Volkmar Hundhausen is a German Postwar & Contemporary artist born in 1939. He explores various types of visual art such as painting, sculpture, printmaking, installations and land art.
Furthermore he is a pastor and philanthropist who has curated group exhibitions with fellow artists and held pottery classes for children amongst other projects for his parish in Eidengesäß, Germany.
Hundhausen is best known for his 'U-Bögen' (U-turns), a series he started in the 1970s of bold geometric acrylic paintings rooted in the Concrete Art movement of the mid-twentieth century.
The term 'Concrete Art' was coined by Dutch artist Theo van Doesburg, who felt that 'abstract' had negative connotations in the context of art.
And although Concrete Art intends to be entirely divorced from realistic
subject-matter, based around precise and preemptive compositional structures,
many of which represent mathematical or scientific formulas;
it is not meaningless.
'A pictorial element does not have any meaning beyond "itself"' van Doesburg argued, 'as a consequence, a painting does not have any meaning other than "itself".
Hundhausen followed the Concrete Art movement but eventually extended the concept with his U-turn series by returning to symbolism in non-figurative art.
How it started
In 1939 Volkmar Hundhausen was born in the little picturesque village Kommern in the northwest of the German Eifel region. When he was 4 years old in the midst of WW2 his family had to escape the rapidly approaching American front. Seeking refuge on their odyssey they spent a few days on a farm where a kind farm lady provided them each with a big bowl of rice pudding. Within seconds the edge of Volkmar’s bowl was covered with black flies. Every time he waved them off his bowl, they unveiled the white ceramic, only to cover it again immediately. Intrigued with his impact on the picture in front of him he kept playing with the flies.
Hundhausen assumes this to be the origin of his love for black-white graphics.
A few years later in second grade his teacher ordered everyone to paint an interior scene from the famous German fairytale 'The Wolf and the Seven Young Goats'. Hundhausen struggled with this task so his brother Wolfhart helped him out. Wolfhart managed to draw a 3-dimensional space with impeccable sense of depth that Volkmar handed in at school claiming to have made it himself.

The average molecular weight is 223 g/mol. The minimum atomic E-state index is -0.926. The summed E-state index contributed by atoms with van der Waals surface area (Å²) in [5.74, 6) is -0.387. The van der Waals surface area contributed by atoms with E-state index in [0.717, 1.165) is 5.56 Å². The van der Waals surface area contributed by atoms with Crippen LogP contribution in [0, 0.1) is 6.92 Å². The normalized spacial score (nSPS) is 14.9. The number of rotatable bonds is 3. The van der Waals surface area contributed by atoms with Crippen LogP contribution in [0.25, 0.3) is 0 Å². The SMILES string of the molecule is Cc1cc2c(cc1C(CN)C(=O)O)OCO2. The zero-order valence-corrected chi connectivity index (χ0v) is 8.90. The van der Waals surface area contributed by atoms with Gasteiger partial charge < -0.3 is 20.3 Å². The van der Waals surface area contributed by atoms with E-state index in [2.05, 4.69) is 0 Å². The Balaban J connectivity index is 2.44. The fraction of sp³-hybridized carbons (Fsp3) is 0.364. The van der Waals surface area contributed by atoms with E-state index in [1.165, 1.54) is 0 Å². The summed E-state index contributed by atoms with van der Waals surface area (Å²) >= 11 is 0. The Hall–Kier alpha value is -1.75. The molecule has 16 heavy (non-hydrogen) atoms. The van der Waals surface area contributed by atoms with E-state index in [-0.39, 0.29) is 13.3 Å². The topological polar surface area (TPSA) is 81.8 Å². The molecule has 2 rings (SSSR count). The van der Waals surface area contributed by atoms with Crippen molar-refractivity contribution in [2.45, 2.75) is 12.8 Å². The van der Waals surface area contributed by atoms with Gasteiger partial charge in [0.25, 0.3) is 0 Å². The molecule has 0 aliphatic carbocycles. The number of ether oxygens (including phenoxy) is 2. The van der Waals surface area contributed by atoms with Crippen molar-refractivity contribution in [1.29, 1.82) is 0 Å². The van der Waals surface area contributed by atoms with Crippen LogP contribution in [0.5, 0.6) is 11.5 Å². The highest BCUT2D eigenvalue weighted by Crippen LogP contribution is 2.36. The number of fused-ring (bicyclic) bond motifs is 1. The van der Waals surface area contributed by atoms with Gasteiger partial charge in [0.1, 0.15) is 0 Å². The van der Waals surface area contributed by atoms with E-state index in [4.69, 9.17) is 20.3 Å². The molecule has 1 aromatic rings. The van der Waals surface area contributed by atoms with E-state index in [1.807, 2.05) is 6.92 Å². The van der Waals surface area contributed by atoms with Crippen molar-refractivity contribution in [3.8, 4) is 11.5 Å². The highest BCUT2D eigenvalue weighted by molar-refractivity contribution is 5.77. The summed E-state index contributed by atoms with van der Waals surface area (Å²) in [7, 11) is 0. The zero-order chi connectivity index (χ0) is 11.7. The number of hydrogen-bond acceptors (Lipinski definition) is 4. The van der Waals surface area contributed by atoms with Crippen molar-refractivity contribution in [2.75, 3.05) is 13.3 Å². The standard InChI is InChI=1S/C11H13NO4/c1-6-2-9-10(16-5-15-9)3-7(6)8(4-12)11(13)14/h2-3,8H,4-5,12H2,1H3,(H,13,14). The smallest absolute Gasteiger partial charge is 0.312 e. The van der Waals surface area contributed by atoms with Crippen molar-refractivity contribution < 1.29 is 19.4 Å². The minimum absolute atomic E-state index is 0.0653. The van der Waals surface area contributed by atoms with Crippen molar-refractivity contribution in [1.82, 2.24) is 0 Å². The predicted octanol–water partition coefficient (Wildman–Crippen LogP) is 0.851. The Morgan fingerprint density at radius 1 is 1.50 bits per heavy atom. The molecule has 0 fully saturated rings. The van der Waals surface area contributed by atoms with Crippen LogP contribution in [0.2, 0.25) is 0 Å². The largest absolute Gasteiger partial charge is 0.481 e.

His teacher immediately suspected the fraud and punished Volkmar with a phrase he would never forget:
‘You will never be a painter!’
Volkmar Hundhausen, photograph, circa 1955
Hundhausen worked relentlessly to refute this lie and become an expert in linoleum printmaking, a technique that he experiments with to this day. When applying for university he was interested in two options: Fine Arts or Theology.
Although an art professor at the Academy of Arts in Düsseldorf was impressed with his portfolio, Hundhausen's father did not agree to finance his studies in Fine Art. Shortly after he enrolled in a course in Theology & Religious studies.
At university he befriended 2 professors both of which were also painters. One took him to an Alexander Calder exhibition, the other one invited him for tea at his place. Hundhausen walked into a room plastered with vibrant aquarelle paintings - his heart lit up.
That's when he started developing a passion for the relationship between colour, shape and space.
Visiting various exhibitions and investigating the works of artist such as Kazimir Malevich, Georg Karl Pfahler,
Piet Mondrian, Rupprecht Geiger and Max Bill inspired him to explore such relationships in his own work.